A Bittersweet Feeling on Bittersweet Road

Growing up and making your way through elementary school could be considered some of the most fun years of your academic career, given many students have recess, and childhood overall is, well, fun. Then comes middle school. Middle school tends to be called “the worst years” of an academic career. Kids start moving on from their childhood and into their teen years, and with all the growth, the stress of middle school, and sometimes bullying, middle school tends to be considered the part of the journey students like least.

After the rough years of middle school, the move to high school begins. Touring high school for the first time seems like some towering foe standing in your way. You may feel uncomfortable, and like you are not ready to move on. But once you make that transition into high school, you realize it’s not as bad as it may have seemed.

High school, in quite a few ways, is where some of the best memories could be made. After all, high school is the stage of your life where you really start to mature. It’s where students slowly begin their transition into adulthood. For some students, they’ve spent their last four years at that school, making new friends and building relationships with teachers. For other students, they could’ve spent the last thirteen years in that same school system, starting with kindergarten, and ending with their senior year in high school.

For some students, they’ve had looped teachers, or teachers for two or more years, which can make moving on from high school even more challenging. The relationships developed with those teachers over the course of a few years is, to some, everlasting. That is how great of a bond students and teachers can develop with each other. Bonding with students is why some teachers have the career that they do.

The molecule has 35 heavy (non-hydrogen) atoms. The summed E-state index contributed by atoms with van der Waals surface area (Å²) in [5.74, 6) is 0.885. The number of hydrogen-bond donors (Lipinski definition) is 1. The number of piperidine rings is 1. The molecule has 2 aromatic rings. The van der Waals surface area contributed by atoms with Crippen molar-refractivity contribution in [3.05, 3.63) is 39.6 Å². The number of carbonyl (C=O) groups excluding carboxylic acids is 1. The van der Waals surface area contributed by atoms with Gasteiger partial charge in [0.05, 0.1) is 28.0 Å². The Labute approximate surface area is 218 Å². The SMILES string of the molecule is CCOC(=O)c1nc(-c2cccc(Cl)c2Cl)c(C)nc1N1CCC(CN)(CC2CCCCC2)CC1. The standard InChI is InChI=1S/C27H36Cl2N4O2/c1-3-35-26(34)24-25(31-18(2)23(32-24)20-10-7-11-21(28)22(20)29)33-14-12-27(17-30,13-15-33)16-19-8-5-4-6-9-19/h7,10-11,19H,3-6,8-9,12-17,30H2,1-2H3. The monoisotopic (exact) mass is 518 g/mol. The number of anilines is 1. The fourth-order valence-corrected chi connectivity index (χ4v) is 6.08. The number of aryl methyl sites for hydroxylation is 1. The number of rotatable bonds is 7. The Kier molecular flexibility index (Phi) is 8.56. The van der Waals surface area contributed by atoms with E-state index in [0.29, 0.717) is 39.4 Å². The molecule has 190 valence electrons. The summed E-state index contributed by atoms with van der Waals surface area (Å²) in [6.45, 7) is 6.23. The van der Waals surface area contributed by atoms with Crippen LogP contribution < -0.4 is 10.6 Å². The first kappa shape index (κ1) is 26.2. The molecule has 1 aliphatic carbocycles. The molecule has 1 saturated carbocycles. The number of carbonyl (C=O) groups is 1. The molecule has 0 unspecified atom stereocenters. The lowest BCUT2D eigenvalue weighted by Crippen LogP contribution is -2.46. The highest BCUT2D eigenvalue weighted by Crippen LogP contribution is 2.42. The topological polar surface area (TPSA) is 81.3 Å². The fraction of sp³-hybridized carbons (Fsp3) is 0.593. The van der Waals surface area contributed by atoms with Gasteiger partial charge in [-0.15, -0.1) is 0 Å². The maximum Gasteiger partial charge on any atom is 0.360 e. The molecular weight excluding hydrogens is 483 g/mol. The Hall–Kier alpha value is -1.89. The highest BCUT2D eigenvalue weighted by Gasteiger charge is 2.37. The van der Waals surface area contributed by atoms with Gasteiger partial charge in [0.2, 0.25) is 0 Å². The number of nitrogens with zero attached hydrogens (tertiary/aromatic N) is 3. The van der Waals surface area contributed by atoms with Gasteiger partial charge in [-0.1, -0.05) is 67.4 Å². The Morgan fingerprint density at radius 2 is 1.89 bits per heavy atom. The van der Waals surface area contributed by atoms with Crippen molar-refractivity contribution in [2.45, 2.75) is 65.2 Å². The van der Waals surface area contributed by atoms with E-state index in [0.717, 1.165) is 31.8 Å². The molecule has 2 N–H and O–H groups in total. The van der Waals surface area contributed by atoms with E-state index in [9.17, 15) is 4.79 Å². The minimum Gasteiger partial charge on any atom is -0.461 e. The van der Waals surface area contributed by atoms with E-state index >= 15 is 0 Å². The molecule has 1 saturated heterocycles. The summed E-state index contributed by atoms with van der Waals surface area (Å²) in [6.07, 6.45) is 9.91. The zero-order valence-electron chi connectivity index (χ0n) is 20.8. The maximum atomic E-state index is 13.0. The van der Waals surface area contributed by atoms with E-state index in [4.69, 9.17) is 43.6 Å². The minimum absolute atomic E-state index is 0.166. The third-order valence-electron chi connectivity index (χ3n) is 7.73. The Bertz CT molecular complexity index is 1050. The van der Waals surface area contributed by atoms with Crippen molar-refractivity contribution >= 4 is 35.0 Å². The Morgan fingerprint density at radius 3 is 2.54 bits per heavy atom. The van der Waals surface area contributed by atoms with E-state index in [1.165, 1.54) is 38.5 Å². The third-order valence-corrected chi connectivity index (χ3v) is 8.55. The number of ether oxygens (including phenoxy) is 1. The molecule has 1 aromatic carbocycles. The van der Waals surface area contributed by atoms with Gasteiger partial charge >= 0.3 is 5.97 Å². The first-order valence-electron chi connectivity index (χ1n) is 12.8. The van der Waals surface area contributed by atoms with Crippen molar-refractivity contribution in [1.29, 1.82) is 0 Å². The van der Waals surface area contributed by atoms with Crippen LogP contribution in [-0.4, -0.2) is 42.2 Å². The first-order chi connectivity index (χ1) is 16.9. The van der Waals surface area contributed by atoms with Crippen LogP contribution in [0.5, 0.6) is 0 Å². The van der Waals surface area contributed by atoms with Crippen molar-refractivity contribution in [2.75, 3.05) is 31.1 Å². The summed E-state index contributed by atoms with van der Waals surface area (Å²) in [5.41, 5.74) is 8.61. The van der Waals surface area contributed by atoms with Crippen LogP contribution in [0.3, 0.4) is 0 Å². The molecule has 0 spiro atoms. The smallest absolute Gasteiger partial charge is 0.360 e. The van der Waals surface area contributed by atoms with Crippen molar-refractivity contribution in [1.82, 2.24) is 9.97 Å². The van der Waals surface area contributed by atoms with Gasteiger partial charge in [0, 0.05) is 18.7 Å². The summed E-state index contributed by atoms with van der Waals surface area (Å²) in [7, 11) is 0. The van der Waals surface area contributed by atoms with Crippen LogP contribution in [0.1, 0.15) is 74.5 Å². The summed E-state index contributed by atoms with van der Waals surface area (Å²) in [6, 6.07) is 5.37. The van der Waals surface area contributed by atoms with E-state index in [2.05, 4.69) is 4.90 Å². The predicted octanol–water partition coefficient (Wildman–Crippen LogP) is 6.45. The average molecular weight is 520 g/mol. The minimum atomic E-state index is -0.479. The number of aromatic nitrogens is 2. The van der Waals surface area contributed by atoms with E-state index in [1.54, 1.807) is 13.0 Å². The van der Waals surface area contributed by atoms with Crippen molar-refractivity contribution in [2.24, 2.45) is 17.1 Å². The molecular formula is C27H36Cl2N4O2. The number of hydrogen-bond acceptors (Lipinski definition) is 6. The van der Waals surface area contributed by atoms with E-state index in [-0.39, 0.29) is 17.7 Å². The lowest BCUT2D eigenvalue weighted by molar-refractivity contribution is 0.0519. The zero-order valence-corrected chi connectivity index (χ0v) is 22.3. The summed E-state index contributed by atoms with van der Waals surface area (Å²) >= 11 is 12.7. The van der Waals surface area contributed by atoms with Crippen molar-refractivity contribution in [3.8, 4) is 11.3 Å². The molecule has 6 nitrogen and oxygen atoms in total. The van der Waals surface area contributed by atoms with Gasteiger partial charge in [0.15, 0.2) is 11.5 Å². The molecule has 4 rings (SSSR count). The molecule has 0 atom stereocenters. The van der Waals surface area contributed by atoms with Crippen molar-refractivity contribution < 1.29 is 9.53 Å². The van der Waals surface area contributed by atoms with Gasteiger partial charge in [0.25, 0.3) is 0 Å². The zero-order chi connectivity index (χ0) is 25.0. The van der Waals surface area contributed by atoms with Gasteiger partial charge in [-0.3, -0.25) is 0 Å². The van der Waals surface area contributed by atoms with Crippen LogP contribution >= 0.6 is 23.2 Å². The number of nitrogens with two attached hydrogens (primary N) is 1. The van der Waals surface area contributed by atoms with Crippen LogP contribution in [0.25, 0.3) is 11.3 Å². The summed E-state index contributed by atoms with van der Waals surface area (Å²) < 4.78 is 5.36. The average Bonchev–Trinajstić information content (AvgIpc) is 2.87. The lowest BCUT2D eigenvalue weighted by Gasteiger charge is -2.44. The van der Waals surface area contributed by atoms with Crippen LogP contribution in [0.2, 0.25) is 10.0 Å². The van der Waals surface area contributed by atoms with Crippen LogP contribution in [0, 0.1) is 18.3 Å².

If you look back over the past four years of your life during your high school tenure, you will likely have many great memories. That is how Shubh Pelia, a senior felt as he graduates and moves on to the next chapter of his life. Shubh was asked what the last four years have meant to him, and he replied, “It’s been pretty wild–I think the wildest four years of my life. Because ninth and tenth grade, I didn’t know what was going to happen coming out of middle school, and I didn’t know what to expect, but everything good happened.” Then came COVID-19. In reference to a different 2020-21 school year, Pelia said “nothing like this has ever happened before, especially not at a time like this. I think we adapted well to the situation, and I’m happy at the end. I wasn’t stressed too much.” Then Pelia was asked his favorite memory over the past four years, and he responded with “[for an Early College filed trip] We went to Western Avenue and there was a bakery, and right across the street was a Mexican Grocery store, and honestly, because of that field trip, I visit those two places almost every single week. It was the first time we went to the Humane Society, and that’s how I found out that I love animals and especially cats.” Pelia called it “the best day of school.”

“Nothing like this has ever happened before, especially not at a time like this. I think we adapted well to the situation, and I’m happy at the end.”

Shubh Pelia, class of 2021

Aside from Shubh, PNN got a teacher’s point of view of seniors leaving. Mrs. Julie Ohlson, an English teacher here at Penn, was interviewed and asked about what it was like teaching seniors for a whole year–and then watching them depart. “I’ll have to say, it is a little bit of an odd feeling in the sense that most of the time we are so busy and then, like today, going, ‘oh my gosh it’s your last day…for some of you who have been in the room, it’s your last day and now I won’t see you suddenly at all,'” Ohlson said. “That, I would say, is definitely bittersweet. On the one hand, everybody is happy for the year to be over, but you’re not happy necessarily to not see certain people go by, or you might think ‘oh, I’d be happy to see you, oh, I’m not gonna see you in the fall anymore.'”

A bittersweet feeling goes for both students and for teachers. For students, it’s all the friends and memories they have made through the hard work and dedication that they spent their high school tenure working on. For teachers, it’s the memories made and the time bonded together with the students. It is, what some call, the end of an era. Seniors will get ready to move onto college or the military, while the teachers await the students of the next Penn generation.